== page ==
A former Chinese intelligence agent has defected to Australia from Hong Kong in an urgent attempt to expose the under-the-carpet espionage tactics used by the Chinese communist regime.
His story carries all the traits of the former Soviet-style intimidation—abduction, coercion, blackmail and, ultimately, death threats.
Thirty-two year old Wang Lian, who arrived in Sydney on February 7 on a visitor's visa, explains how he was forced to provide information about the inner workings of The Epoch Times Hong Kong news bureau.
According to Mr Wang, The Epoch Times is the only newspaper in the former British colony of Hong Kong to be beyond the jurisdiction of the communist Central Government's control and has been labeled as a “serious” threat by the Chinese Communist Party (CCP) due to its uncensored reporting on China.
Mr Wang, employed by The Epoch Times since 2002 as senior technical support, describes his “recruitment” as part of a vast spy network that has penetrated China, Hong Kong and abroad.
For Mr Wang, his “recruitment” occurred on September 12, 2006 on a trip to Zhu Hai City in China. As an assistant professor at the Macau University of Science and Technology, he was traveling to Zhu Hai City to discuss a possible joint project with another university. While at customs, Mr Wang was abducted by the Chinese authorities.
“As I was passing through customs at Gongbei [Guangdong Province] I was unexpectedly detained. I was taken to a small room and two hours later ten people walked in, some were dressed in police uniforms whilst others were in casual dress.
“After confirming my identity, they blindfolded me, took away my watch and mobile phone and took me by force to a van parked outside.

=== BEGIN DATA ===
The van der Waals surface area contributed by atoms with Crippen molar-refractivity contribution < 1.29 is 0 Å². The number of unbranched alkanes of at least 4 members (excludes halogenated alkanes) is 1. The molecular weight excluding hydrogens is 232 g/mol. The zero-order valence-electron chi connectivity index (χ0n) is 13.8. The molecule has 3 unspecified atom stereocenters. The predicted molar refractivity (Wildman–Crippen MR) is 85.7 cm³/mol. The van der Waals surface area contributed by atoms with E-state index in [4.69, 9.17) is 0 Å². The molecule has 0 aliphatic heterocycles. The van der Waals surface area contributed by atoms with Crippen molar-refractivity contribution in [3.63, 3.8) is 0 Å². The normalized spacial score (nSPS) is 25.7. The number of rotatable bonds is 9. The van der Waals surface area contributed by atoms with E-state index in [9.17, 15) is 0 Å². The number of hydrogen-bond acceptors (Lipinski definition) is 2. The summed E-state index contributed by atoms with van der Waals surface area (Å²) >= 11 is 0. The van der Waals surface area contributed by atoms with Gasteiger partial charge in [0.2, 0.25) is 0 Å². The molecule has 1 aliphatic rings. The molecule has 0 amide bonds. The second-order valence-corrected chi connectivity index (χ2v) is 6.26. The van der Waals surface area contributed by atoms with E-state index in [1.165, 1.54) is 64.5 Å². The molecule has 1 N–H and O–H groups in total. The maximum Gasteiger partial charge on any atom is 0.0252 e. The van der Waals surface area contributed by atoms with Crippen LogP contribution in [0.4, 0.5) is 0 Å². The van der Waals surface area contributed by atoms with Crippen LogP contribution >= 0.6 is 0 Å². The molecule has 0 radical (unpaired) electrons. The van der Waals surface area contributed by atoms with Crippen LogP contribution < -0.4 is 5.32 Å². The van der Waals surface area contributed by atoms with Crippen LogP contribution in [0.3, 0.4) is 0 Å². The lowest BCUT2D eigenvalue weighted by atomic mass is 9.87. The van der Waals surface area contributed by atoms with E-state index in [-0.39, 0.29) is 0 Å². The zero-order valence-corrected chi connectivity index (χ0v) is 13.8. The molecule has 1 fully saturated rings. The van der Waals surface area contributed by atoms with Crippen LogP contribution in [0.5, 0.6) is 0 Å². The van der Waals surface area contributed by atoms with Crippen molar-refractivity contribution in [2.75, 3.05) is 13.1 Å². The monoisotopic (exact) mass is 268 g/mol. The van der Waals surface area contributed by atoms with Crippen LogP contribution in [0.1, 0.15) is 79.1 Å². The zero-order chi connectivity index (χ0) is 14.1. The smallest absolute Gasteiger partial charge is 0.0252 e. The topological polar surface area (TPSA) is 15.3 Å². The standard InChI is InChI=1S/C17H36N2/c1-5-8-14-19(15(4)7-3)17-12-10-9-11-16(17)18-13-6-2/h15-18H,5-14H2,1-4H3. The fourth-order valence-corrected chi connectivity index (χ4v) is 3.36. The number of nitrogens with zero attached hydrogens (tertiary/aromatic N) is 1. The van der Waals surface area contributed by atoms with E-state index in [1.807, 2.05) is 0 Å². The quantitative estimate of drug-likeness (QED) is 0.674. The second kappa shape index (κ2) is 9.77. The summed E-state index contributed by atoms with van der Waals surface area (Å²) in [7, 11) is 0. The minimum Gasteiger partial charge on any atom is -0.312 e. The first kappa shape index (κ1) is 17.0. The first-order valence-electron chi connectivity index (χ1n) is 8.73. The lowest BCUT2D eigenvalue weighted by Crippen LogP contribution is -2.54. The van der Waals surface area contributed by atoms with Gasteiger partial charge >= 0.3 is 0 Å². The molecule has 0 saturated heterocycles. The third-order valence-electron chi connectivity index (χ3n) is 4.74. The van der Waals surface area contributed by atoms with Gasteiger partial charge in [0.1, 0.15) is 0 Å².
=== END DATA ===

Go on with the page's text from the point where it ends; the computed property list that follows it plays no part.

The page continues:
“I didn't know how long we traveled in the van, but finally I was brought into a room and pushed to the ground,” said Mr Wang in a statement.
He remained in the room, which was no bigger than three by three meters, for the next three and a half days.
“All the windows in the room were sealed with nails and the curtains were drawn. There was a camera inside the room. Three men were waiting behind an interrogation desk. A small stool was placed in front of the desk. It was apparently for me to sit on during the interrogation.
“The three told me that they were from the national intelligence agency in Zhu Hai. I asked them why I was kidnapped here and they replied: 'You should know your own problems.'
“I told them I didn't know and after a little while they said: 'It is because you work for The Epoch Times in Hong Kong.'”
The police who kidnapped him were allegedly from the National Security Bureau, which has jurisdiction over normal police forces.
Their aim was to force Mr Wang to agree to become a “mole” inside The Epoch Times Hong Kong office, and to sabotage its operations by causing “disintegration from within.”
Mental Torment Most Painful
Mr Wang was placed under 24-hour surveillance while in detention. He recalls the constant threats he received which put him in mental anguish. Mr Wang was accused of committing the crime of distributing the Nine Commentaries on the Communist Party —an editorial series published by The Epoch Times that details the background and inner workings of the communist party's rule in China.